Get Ready for a U.K. Recession, Interest-Rate Cuts and More QEBy and
Majority of economists forecast a slump after Brexit vote
BOE policy makers seen cutting key rate in third quarter
Mark Carney warned U.K. voters it could happen. Now economists say it’s time to get ready.
Almost three quarters of respondents to a Bloomberg survey conducted after Britain voted to leave the European Union say the economy will slip into a recession for the first time since 2009. A majority also predict that the Bank of England will add more stimulus, including cutting interest rates in the third quarter. Carney, the governor of the central bank, will make a televised speech on Thursday at 4 p.m. London time.
The gloomy forecasts follow the shock June 23 referendum, which leaves Britain in limbo about its relationship with the EU, its biggest trading partner. As European leaders threaten to play hardball in any negotiations on the country’s withdrawal from the bloc, a political vacuum at the top of U.K. government is compounding the negative sentiment.
Carney warned in May that a vote for Brexit could tip the country into a technical recession -- defined as two consecutive quarters of contraction -- having earlier said it posed the biggest domestic risk to U.K. financial stability. Even so, Britons backed “Leave” by 52 percent to 48 percent.
“The U.K. is in a mess,” said Alan McQuaid, chief economist at Merrion Capital in Dublin. “It will most likely be left to the central bank to clean up the politicians’ mess, with Mark Carney and his colleagues probably implementing further monetary stimulus before the year is out.”
In research published in the wake of the referendum, Goldman Sachs Group Inc. and Bank of America Merrill Lynch were among those forecasting an economic contraction. Both said the impact of the vote could subtract about a cumulative 2.5 percent from GDP.
With the vote prompting Prime Minister David Cameron to resign and leading to turmoil in the opposition Labour Party that saw leader Jeremy Corbyn lose a confidence vote, investors and households seeking reassurance may increasingly look to Carney.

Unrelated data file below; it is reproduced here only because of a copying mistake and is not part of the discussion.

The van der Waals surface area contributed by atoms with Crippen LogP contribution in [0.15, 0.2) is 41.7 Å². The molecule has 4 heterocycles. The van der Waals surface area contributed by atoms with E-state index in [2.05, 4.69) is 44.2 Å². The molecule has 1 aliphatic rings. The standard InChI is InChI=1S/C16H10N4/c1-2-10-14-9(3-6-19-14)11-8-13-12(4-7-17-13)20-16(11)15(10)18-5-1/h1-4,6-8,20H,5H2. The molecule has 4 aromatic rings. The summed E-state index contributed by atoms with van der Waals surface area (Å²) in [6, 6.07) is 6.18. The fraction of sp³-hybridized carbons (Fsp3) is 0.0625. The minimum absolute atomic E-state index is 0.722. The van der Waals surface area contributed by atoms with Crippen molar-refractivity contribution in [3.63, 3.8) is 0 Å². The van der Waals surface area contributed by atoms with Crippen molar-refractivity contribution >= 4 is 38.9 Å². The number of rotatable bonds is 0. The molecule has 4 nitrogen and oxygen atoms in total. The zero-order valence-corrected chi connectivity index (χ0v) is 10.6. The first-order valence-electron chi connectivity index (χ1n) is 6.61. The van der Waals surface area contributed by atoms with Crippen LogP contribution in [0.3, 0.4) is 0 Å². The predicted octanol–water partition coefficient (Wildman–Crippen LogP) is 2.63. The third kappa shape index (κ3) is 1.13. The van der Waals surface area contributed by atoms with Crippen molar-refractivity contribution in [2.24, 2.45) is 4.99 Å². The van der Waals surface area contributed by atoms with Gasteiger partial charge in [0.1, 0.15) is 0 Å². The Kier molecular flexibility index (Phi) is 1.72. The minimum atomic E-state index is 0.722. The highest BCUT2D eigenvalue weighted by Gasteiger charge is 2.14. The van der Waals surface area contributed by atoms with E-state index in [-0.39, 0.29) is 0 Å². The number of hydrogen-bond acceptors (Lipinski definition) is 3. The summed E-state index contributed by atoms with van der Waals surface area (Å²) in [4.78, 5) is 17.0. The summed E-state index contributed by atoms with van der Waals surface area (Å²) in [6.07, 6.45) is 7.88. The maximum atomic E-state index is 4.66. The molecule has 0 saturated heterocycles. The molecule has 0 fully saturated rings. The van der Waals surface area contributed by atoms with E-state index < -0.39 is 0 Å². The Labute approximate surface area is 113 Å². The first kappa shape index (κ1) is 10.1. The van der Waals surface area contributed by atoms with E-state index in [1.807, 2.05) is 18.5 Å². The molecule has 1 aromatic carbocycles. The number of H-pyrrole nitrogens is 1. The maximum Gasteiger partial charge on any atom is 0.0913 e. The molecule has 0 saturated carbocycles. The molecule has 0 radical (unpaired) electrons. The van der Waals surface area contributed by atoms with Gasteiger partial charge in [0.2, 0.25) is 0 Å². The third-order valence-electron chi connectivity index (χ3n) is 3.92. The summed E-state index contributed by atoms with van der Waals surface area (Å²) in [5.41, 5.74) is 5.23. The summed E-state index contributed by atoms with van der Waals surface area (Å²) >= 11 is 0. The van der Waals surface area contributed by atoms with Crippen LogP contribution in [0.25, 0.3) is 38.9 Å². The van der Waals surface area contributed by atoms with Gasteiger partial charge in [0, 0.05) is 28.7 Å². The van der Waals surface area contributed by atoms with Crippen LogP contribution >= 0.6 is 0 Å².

Within hours of the referendum result, the governor addressed the nation and said the bank was ready to act to support the financial system and the economy if needed. In the Bloomberg survey, in addition to rate cuts, a majority expect the BOE to restart asset purchases, while almost half forecast measures to aid credit.
According to the Bloomberg survey, 71 percent of 35 respondents said the decision to exit the EU will lead to recession. Of the 25 economists who forecast a time period, there was an almost even split between those expecting it this year and those who predict 2017. Just one said it will come later.
Investors also predict policy makers will opt to support growth, with traders pricing in a 34 percent chance of an interest-rate cut at the Monetary Policy Committee’s July meeting, and a 54 percent probability of a loosening in August.
The expansion was already cooling before the vote, slipping to 0.4 percent in the first quarter from 0.6 percent. That may have continued this quarter as uncertainty amid the referendum campaign damped hiring and investment. While reports Wednesday showed U.K. mortgage approvals rose in May and house prices continued their steady advance in the weeks leading up to the vote, the decision to leave may undermine future demand.
According to James McCann, European economist at Standard Life, looser BOE monetary policy “can’t be far off.” He sees a rate cut at the July 14 meeting and asset buying potentially a month later, though that will partly depend on an orderly sterling depreciation.
“The shock to the economy justifies easier policy and the BOE is unlikely to be deterred by a short-term pickup in inflation as sterling depreciates,” he said. “It looked through a similar inflationary bump after the financial crisis.”